Written by Aaron Helman

I have a confession to make.

I didn’t always love working with other youth ministers. Don’t get me wrong, I love youth workers. I love the idea of collaborative ministry. I’ve even had a handful of really good experiences doing it.

But sometimes, working with other youth workers feels like that dreaded group project in college. You know, the one where you end up doing all of the work?

Maybe you’ve had that experience before. The countywide mission trip that fizzled out and died, the multi-church retreat that turned into a one-man show.

It’s happened to me more times than I care to count, and after spending too much time venting (read: gossiping) about problems I couldn’t solve and people I couldn’t fix, I decided to take a serious look in the mirror and deal with what I could.

Sure, I’d had issues working with others, but what about those times when others had had trouble working with me?

Now, that was something I could fix.


We answer texts immediately and obsessively. Our phones interrupt even our most intimate moments. Texting and driving is only a thing because humans can’t stand the idea of not responding to someone’s inquiry right now.

Unless we haven’t done what we’re supposed to do.

We’ll talk in a little bit about not missing deadlines, but if you do, don’t leave everyone hanging.

If you’re working in a group, extend the same courtesy that everyone else extends to you. If the other members of your group respond to a message in 24-48 hours, don’t be the guy who checks in two weeks late and leaves the rest of the group in the dark.

DO THIS: Unless you’re on vacation, answer texts or emails within 48 hours, even the ones you don’t want to deal with right now. Especially those ones.


Take good notes when you have a meeting, and take better notes when it’s about something that involves you, specifically.

If you have to miss a meeting, read through someone else’s notes. If you have important questions, ask them right away. Don’t wait until the next gathering.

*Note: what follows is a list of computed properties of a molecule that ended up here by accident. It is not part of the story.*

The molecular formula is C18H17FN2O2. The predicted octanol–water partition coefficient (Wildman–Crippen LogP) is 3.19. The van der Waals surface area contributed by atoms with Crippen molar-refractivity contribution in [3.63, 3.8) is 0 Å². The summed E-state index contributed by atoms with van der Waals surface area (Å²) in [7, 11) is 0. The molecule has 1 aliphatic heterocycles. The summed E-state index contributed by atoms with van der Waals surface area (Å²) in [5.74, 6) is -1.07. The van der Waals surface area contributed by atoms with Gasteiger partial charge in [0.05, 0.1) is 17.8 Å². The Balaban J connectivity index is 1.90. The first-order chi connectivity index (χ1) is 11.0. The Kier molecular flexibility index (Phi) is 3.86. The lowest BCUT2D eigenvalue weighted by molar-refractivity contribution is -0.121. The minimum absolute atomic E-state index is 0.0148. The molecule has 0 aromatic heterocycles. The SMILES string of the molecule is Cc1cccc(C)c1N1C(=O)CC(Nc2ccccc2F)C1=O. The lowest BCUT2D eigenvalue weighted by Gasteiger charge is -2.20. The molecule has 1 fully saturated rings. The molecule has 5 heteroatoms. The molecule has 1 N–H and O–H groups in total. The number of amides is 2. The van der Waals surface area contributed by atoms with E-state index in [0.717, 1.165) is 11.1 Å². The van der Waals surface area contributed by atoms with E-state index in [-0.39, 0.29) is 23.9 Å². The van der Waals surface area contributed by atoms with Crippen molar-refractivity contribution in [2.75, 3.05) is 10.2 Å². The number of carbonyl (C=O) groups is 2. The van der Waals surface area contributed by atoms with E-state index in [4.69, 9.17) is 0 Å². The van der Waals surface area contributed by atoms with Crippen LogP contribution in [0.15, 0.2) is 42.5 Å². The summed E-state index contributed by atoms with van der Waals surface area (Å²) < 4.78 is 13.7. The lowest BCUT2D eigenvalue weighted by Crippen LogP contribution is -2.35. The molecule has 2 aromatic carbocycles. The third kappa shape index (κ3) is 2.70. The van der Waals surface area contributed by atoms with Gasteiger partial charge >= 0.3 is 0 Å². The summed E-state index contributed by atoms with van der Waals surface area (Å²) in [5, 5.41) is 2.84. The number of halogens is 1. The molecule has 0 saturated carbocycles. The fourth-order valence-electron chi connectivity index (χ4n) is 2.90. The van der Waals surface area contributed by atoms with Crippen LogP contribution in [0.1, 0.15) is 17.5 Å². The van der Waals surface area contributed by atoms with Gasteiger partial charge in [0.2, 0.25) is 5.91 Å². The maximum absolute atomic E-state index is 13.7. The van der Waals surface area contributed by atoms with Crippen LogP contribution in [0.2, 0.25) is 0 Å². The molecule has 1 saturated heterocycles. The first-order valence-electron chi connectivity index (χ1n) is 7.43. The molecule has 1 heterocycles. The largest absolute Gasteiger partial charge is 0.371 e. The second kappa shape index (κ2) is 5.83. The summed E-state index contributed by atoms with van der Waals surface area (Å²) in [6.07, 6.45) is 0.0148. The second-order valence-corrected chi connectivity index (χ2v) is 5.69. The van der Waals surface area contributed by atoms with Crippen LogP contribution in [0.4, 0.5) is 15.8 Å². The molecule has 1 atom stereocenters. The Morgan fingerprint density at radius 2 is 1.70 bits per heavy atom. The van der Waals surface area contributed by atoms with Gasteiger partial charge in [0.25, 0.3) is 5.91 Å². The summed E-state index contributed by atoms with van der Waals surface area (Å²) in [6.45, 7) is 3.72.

There’s nothing more infuriating than spending hours planning something, only to discover a member of the team who still doesn’t know what’s going on.

DO THIS: Put away the phone. Close the computer. Take some notes.


Read Matthew 5:37.

If you say you’re going to do something, do it. If you say you’ll get it done by a certain time, have it done by that certain time.

I’ll add to that with another idea. It’s best to try to hit your deadlines early.

Look, this is ministry. Things happen. There are crises and funerals and spontaneous lunches with kids who just really need someone to talk to. Unfortunately, those are also the kinds of things that tend to happen the day before our major contribution is due.

If you have 21 days to get something done, a crisis on day 21 isn’t a valid excuse for not finishing it.

DO THIS: Don’t procrastinate. Set your own deadlines three days ahead of the group’s.


Matthew 7:1-5 has convicted me more than any other verse in the Bible. Here’s the truth. I have been as guilty as any other youth worker about failing to carry my weight, missing my mark, and letting the team down.

The difference is that when I messed up, I wanted grace because I believed my excuses were valid. But, everyone else? They deserved judgment because their excuses were hogwash.

My look in the mirror showed me something uglier than I expected. It’s no fun to work with someone who misses deadlines, doesn’t answer emails, and doesn’t know what’s going on. It’s even less fun to work with someone who doesn’t demonstrate grace or patience or forgiveness.

DO THIS: Spend more time focused on helping people help the team, not complaining about why they don’t.

In the end, how you work with others really matters. It’s a reflection of who you are, what’s going on inside of you, and is a predictor of who you will become. So, think about it… how well do you work with others?

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Written by Aaron Helman. Aaron has been in youth ministry for over 15 years and is currently a youth pastor in South Bend, Indiana.


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